Canada: Liberals take no prisoners

Liberals take no prisoners

Wednesday, May 5, 2004 – Page A4 Toronto Globe&Mail

The Paul Martin election campaign team is without shame. And no, this
column is not about those nasty television attack ads the Liberals are
preparing for use against the Conservatives. The Martin Liberals are
actually far more vicious toward their own than they are to the
opposition. As proof, consider Brampton-Springdale.

This riding, an enlargement of the old riding of Brampton Centre on
the northwest corner of Greater Toronto, is affluent, urban, ethnic
and Liberal. Its incumbent MP is Sarkis Assadourian, a worthy but
pedestrian MP who was appointed to the riding in 1993 by Jean

Mr. Assadourian is opposed by Andrew Kania, a lawyer who campaigned
for John Manley as Ontario co-chair during the phantom Liberal
leadership race last year. Mr. Kania alleges that, back in January, he
was warned by Karl Littler, Ontario Liberal campaign director, that he
would never be allowed to run in Brampton-Springdale, because he was a
Manley supporter. Nonetheless, Mr. Kania appealed to Mr. Martin and
the national executive, and was duly approved as a candidate for the

Mr. Kania claims, and other sources confirm, that he has signed up
more than enough members to win a nomination meeting against
Mr. Assadourian in a fair fight. All that remains is for Mr. Littler
to call a nomination meeting to settle the issue. For months, the
riding association executive has been told the meeting will be held
soon. But soon was a long time ago.

When asked about Brampton-Springdale back in March, Mr. Littler
explained that the nomination meeting promised to be controversial,
and the Liberals didn’t have sufficient staff to manage it.

That can no longer be a problem, since Brampton-Springdale is
reportedly the only contested riding left in Ontario that has yet to
hold its nomination meeting. So why the delay? Mr. Littler has stopped
returning calls. However, Mr. Littler reportedly told the Liberal
caucus several weeks ago that he was delaying the nomination meeting
in Brampton-Springdale because he suspected that — horrors! — there
might be Conservative Party members who had also taken out Liberal
memberships in the riding. To which Mr. Kania replies that, if this
is true, a nomination meeting is the best place to challenge a party
member’s credentials.

For weeks, according to caucus sources, Mr. Assadourian has been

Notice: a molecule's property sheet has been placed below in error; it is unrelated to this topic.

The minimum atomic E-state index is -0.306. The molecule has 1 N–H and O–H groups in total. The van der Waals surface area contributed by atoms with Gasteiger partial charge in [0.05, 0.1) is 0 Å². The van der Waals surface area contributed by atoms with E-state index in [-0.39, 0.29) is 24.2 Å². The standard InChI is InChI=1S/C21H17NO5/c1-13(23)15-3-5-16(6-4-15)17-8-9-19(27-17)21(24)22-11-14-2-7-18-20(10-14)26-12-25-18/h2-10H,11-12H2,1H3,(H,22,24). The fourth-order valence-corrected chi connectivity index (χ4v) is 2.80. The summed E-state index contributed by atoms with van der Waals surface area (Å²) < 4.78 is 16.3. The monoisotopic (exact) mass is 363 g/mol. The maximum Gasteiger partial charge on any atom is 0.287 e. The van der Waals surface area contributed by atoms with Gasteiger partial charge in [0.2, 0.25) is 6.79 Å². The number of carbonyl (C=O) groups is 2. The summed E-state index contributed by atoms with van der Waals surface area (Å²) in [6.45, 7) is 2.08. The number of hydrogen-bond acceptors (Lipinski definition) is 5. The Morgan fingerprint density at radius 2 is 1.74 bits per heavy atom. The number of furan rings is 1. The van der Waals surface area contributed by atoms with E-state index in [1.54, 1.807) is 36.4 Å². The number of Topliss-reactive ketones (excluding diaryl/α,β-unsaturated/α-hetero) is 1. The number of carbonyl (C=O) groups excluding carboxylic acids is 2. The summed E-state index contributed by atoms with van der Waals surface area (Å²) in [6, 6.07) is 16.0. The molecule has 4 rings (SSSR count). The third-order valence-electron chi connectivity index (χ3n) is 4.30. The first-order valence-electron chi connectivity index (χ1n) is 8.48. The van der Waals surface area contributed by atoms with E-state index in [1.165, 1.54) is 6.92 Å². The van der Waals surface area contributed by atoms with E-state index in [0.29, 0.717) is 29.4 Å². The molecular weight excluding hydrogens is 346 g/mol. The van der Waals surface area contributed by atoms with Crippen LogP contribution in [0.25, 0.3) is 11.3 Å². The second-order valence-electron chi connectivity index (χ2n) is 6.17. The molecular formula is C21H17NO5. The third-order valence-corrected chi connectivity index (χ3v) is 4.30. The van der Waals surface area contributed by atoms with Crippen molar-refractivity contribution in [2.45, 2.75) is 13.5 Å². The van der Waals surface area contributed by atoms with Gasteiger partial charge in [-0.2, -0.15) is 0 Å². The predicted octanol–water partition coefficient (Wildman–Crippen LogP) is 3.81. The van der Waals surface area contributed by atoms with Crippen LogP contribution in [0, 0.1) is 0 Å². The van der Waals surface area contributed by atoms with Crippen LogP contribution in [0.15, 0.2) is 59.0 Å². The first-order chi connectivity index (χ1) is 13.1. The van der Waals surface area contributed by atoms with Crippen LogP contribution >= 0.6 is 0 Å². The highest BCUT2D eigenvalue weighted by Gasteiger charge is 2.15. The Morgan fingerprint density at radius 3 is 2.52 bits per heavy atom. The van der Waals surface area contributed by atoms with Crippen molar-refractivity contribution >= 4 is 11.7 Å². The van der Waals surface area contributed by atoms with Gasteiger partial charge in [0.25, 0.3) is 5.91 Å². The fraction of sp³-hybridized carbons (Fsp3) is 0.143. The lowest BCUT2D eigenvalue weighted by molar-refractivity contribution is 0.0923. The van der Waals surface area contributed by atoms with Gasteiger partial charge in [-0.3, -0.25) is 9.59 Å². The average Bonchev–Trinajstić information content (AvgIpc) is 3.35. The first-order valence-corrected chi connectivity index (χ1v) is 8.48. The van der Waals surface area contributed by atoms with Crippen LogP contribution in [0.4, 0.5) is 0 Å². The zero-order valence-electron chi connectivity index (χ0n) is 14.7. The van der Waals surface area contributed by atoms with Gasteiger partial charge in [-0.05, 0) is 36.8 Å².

pleading with Prime Minister Paul Martin to protect him from
Mr. Kania’s challenge by appointing him to the riding, as Mr. Chrétien
so faithfully did. However, it appears that Mr. Assadourian may
himself be a victim of Martinite machinations.

Mr. Kania reports that, on Monday, Mr. Assadourian was asked by the
Liberal Party brass to step aside, so that Mr. Martin could appoint a
female candidate. Mr. Kania says Mr. Assadourian initially refused,
but discussions continued. A spokesman for Mr. Assadourian said
yesterday that the MP did not wish to comment on the situation. But
other sources are hearing the same story.

Needless to say, Mr. Kania is pretty angry.

“I think there is a concerted effort to ensure that I cannot win the
nomination because I was John Manley’s Ontario co-chair,” Mr. Kania
concludes. “The Liberal Party infighting is continuing.”

There may be another explanation for this delay, although no one in
the Liberal Party who could provide it is prepared to offer
one. (Liberal Party President Mike Eizenga and national campaign
director Michele Cadario did not return calls.)

And Brampton-Springdale is not alone. In Calgary South-Centre, an
approved candidate is being shunted aside for a local star, and the
same thing has already happened in British Columbia and is happening
in Winnipeg.

Brampton-Springdale is different because a riding is being held in
suspended animation, not just to let a star candidate in, but to keep
a Manley candidate out.

The Martin Liberals can be pretty ruthless toward Conservatives. But
when it comes to party infighting, they really show no quarter.

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